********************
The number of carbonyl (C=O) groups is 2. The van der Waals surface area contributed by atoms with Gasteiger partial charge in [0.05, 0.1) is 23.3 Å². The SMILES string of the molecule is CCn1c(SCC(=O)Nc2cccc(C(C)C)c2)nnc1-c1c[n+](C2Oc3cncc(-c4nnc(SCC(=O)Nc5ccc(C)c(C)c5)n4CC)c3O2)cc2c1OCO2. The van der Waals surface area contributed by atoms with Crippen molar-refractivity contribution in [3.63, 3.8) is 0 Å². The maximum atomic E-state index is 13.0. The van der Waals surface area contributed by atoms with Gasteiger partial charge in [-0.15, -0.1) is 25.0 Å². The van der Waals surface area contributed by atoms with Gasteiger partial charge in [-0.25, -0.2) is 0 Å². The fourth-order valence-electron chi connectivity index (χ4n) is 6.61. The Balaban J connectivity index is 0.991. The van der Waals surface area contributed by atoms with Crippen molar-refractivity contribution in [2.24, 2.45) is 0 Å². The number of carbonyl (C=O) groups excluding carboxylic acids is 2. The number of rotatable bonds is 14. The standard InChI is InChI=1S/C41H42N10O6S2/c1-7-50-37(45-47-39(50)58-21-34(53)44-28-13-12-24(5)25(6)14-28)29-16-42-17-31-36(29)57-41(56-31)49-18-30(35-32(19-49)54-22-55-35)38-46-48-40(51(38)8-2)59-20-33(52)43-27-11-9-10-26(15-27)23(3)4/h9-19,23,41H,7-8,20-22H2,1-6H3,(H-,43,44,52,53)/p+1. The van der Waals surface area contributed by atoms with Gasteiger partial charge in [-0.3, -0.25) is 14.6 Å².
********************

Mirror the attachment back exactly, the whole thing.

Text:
The number of carbonyl (C=O) groups is 2. The van der Waals surface area contributed by atoms with Gasteiger partial charge in [0.05, 0.1) is 23.3 Å². The SMILES string of the molecule is CCn1c(SCC(=O)Nc2cccc(C(C)C)c2)nnc1-c1c[n+](C2Oc3cncc(-c4nnc(SCC(=O)Nc5ccc(C)c(C)c5)n4CC)c3O2)cc2c1OCO2. The van der Waals surface area contributed by atoms with Crippen molar-refractivity contribution in [3.63, 3.8) is 0 Å². The maximum atomic E-state index is 13.0. The van der Waals surface area contributed by atoms with Gasteiger partial charge in [-0.15, -0.1) is 25.0 Å². The van der Waals surface area contributed by atoms with Gasteiger partial charge in [-0.25, -0.2) is 0 Å². The fourth-order valence-electron chi connectivity index (χ4n) is 6.61. The Balaban J connectivity index is 0.991. The van der Waals surface area contributed by atoms with Crippen molar-refractivity contribution in [2.24, 2.45) is 0 Å². The number of carbonyl (C=O) groups excluding carboxylic acids is 2. The number of rotatable bonds is 14. The standard InChI is InChI=1S/C41H42N10O6S2/c1-7-50-37(45-47-39(50)58-21-34(53)44-28-13-12-24(5)25(6)14-28)29-16-42-17-31-36(29)57-41(56-31)49-18-30(35-32(19-49)54-22-55-35)38-46-48-40(51(38)8-2)59-20-33(52)43-27-11-9-10-26(15-27)23(3)4/h9-19,23,41H,7-8,20-22H2,1-6H3,(H-,43,44,52,53)/p+1. The van der Waals surface area contributed by atoms with Gasteiger partial charge in [-0.3, -0.25) is 14.6 Å².